Medical Budget Spending Essay, Research Paper
Providing Cancer Clinical Trials for Medicare Beneficiaries
Less than three percent of cancer patients participate in clinical
trials of new therapies. Many scientists believe that higher
participation could lead to the faster development of therapies for more
of those in need.
Moreover, the elderly, who are most likely to get cancer, often
cannot participate in such trials because Medicare does not pay for such
treatments until they are established as standard therapies. Americans
over 65 make up half of all cancer patients, and are 10 times more
likely to get cancer than younger Americans.
The budget would give more Americans access to these cutting-edge
treatments and encourage higher participation in clinical trials by
establishing a three-year, $750 million demonstration program,
specifically for Medicare beneficiaries, to cover the patient care costs
for those who participate in certain federally-sponsored cancer clinical
trials. Although the Health Care Financing Administration (which
administers Medicare) would run the demonstration, it would be funded by
specified receipts from national tobacco legislation and, thus, would
not draw upon Medicare’s Hospital Insurance (HI) or Supplementary
Medical Insurance (SMI) trust funds. The proposal includes an evaluation
after three years to consider whether to expand the demonstration.
Aid for the territories: The budget proposes $153 million in
increased funding under CHIP for Puerto Rico and the other
four territories, fulfilling the President’s promise to
provide more equitable funding for children’s health care in
the insular areas.
Health insurance for legal immigrant children: The budget
would give States the option to provide health coverage to
legal immigrant children under Medicaid and CHIP. Currently,
States can provide health coverage to legal immigrant children
who entered the country before the 1996 welfare reform law was
enacted. But immigrant children who entered after the law was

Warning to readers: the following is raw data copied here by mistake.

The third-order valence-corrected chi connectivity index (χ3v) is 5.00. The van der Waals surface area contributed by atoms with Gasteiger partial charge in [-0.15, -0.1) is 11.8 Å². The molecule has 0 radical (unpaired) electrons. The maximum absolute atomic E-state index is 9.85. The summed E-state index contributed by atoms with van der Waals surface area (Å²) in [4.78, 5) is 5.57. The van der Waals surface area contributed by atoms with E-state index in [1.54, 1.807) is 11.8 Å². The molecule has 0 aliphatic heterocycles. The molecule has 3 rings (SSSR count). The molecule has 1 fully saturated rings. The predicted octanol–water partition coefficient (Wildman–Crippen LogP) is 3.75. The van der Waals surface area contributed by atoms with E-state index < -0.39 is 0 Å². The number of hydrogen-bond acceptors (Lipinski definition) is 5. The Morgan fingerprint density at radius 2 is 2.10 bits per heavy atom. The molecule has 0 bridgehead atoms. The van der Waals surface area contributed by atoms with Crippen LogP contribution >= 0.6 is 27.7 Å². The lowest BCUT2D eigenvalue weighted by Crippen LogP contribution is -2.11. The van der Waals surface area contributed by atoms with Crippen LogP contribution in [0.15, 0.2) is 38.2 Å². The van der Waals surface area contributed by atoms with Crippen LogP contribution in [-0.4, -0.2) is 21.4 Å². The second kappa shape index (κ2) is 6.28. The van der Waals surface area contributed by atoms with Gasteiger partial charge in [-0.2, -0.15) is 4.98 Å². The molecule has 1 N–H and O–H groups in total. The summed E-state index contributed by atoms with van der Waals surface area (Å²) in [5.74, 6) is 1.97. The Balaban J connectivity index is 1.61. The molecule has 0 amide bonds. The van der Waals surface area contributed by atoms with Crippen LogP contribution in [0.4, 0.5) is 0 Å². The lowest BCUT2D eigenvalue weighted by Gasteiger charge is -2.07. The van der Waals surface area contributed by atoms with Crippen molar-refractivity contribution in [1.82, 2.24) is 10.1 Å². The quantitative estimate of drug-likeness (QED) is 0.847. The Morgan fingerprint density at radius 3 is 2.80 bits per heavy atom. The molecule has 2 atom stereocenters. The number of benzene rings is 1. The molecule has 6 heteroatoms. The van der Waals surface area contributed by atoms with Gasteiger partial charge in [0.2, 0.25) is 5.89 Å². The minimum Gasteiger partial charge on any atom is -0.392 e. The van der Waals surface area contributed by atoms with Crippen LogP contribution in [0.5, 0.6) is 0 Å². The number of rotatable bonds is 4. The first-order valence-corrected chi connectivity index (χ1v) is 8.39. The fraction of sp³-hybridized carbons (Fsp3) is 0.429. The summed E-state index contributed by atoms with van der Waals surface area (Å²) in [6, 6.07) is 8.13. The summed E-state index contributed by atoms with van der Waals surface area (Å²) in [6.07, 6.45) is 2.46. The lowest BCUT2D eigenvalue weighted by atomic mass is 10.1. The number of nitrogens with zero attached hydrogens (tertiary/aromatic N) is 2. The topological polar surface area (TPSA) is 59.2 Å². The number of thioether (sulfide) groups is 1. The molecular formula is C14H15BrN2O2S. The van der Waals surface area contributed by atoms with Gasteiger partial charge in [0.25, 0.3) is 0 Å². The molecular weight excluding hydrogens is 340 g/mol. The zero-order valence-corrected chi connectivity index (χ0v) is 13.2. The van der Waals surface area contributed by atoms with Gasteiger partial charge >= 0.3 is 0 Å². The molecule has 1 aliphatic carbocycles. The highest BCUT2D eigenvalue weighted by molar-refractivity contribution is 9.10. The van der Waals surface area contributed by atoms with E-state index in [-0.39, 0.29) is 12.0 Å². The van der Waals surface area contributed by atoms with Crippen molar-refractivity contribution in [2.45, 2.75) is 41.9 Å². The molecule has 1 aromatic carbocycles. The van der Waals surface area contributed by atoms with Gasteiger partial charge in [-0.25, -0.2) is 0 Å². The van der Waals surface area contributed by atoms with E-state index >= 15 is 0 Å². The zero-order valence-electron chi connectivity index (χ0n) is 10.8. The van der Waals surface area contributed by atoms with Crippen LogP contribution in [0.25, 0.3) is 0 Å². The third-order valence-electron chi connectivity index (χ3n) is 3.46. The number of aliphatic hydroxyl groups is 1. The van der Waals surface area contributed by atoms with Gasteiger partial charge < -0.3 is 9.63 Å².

enacted cannot get benefits for five years. Under this
proposal, States could provide coverage to immigrant children
through Medicaid or through their current CHIP allotment.
Increasing Biomedical Research: Progress in biomedical research has
ensured that many diseases that Americans faced a generation ago can now
be prevented or treated. Smallpox has been eradicated from the world and
polio is gone from the Western Hemisphere. Surgical procedures, such as
organ transplants or cardiac pacemakers, can restore normal lives for
those who once had few treatment options.
The scientific community is now poised to make even more advances
that, with sufficient investment, could dramatically alter and improve
the way we treat diseases. Several new technologies in medical research
show great promise. Specifically, important strides in imaging
technologies make it possible to visualize living cells and entire
organs, providing new insights into the structure of disease; computer-
based systems give scientists new tools to rapidly analyze vast amounts
of new data; and the scientific community stands on the cusp of a host
of breakthroughs in genetics that will enable scientists to map the
entire human genome and revolutionize how we understand, treat, and
prevent some of our most devastating diseases.
The budget proposes an unprecedented commitment in biomedical
research that will lay the foundation for new innovations to improve
health and prevent disease. It invests $1.15 billion in the National
Institutes of Health (NIH)–the largest increase in history. Moreover,
to ensure that the Nation continues to make important investments in
biomedical research, the budget proposes–for the first time ever–
sustained increases in the NIH over five years. By the year 2003,
funding for biomedical research will increase to over $20 billion, or by nearly half.
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